Hyperkalemia is characterized by the rise in the levels of potassium in the body. Potassium is a vital electrolyte and mineral required for various bodily functions. It is responsible for regulating fluid balance in the body, maintain the pH level and normalize the blood pressure.
It also controls the heartbeat by facilitating the conduction of nerve impulses and muscle contractions. The right intake of potassium for adults is around 4,700 mg per day. Even though uncommon, the levels of potassium can exceed the normal limits in the body which results to hyperkalemia.
What are the causes?
The usual root of hyperkalemia is kidney failure. Since the organ eliminate potassium, an impairment in its function causes the potassium levels to rise.
Other ailments such as rhabdomyolysis, Addison’s disease, metabolic acidosis, insulin deficiency or significant tissue or red blood cell damage can result to hyperkalemia.
Extensive use of potassium supplements, salt substitutes or potassium-sparing diuretics can also result to hyperkalemia. Several common drugs can also affect the level of potassium in the body. Determining the root of hyperkalemia is vital so that the right treatment can be started.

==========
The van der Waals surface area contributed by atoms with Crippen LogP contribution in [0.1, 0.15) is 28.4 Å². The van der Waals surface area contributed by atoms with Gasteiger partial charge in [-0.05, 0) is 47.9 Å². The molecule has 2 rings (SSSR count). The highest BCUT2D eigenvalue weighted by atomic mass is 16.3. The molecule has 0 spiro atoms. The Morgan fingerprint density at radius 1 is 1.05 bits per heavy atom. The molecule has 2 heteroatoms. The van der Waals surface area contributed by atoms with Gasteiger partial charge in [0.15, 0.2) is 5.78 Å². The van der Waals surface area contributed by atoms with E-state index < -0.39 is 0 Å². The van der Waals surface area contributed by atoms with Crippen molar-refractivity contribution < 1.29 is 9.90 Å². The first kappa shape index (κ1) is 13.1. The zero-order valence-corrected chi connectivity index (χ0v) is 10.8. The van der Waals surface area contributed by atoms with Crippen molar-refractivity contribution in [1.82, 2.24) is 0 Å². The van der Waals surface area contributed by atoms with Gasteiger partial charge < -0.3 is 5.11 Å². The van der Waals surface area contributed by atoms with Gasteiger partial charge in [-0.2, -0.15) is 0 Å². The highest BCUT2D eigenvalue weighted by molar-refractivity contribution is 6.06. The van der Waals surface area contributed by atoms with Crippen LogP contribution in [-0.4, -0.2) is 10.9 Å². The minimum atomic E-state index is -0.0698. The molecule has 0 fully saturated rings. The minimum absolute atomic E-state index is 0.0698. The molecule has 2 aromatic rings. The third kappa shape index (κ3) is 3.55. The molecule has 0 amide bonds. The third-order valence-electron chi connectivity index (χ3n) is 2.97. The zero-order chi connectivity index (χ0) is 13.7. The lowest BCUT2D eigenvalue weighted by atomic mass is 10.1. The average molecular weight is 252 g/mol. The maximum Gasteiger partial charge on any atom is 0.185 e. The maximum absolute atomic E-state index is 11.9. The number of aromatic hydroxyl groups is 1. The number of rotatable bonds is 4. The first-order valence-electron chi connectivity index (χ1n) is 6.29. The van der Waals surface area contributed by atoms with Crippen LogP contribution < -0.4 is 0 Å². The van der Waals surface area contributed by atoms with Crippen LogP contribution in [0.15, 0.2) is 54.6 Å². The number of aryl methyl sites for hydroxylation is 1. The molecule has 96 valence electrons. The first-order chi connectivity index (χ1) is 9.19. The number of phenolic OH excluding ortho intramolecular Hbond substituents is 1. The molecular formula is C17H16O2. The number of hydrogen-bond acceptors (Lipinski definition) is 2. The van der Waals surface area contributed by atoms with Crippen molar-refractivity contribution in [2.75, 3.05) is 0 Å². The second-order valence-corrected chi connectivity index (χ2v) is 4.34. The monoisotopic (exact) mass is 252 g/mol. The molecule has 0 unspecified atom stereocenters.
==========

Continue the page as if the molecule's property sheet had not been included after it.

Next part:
What are the signs of hyperkalemia?
The indications of hyperkalemia include:
- Drop in the blood pressure
- Stomach cramping
An erratic heartbeat can arise if the nerves and muscles start to malfunction. Some experience a tingling sensation in the feet, hands and tongue.
In severe instances, hyperkalemia might result to respiratory failure or sagging paralysis in the legs and arms. If not promptly treated, hyperkalemia can cause lasting effects on the blood pressure, digestion, heart rhythm and kidney function. A doctor must be seen right away if the condition is suspected.
The main objective of treating hyperkalemia involves the stabilization of the heart rhythm and promoting the elimination of potassium from the bloodstream.
Sodium bicarbonate, calcium gluconate, insulin, diuretics or sorbitol are often administered. These drugs work by either moving potassium from the blood back into the cells or increasing the amount of potassium eliminated via the feces or urine.
In severe cases, dialysis is used to manage the condition. The serum potassium levels are closely monitored during treatment.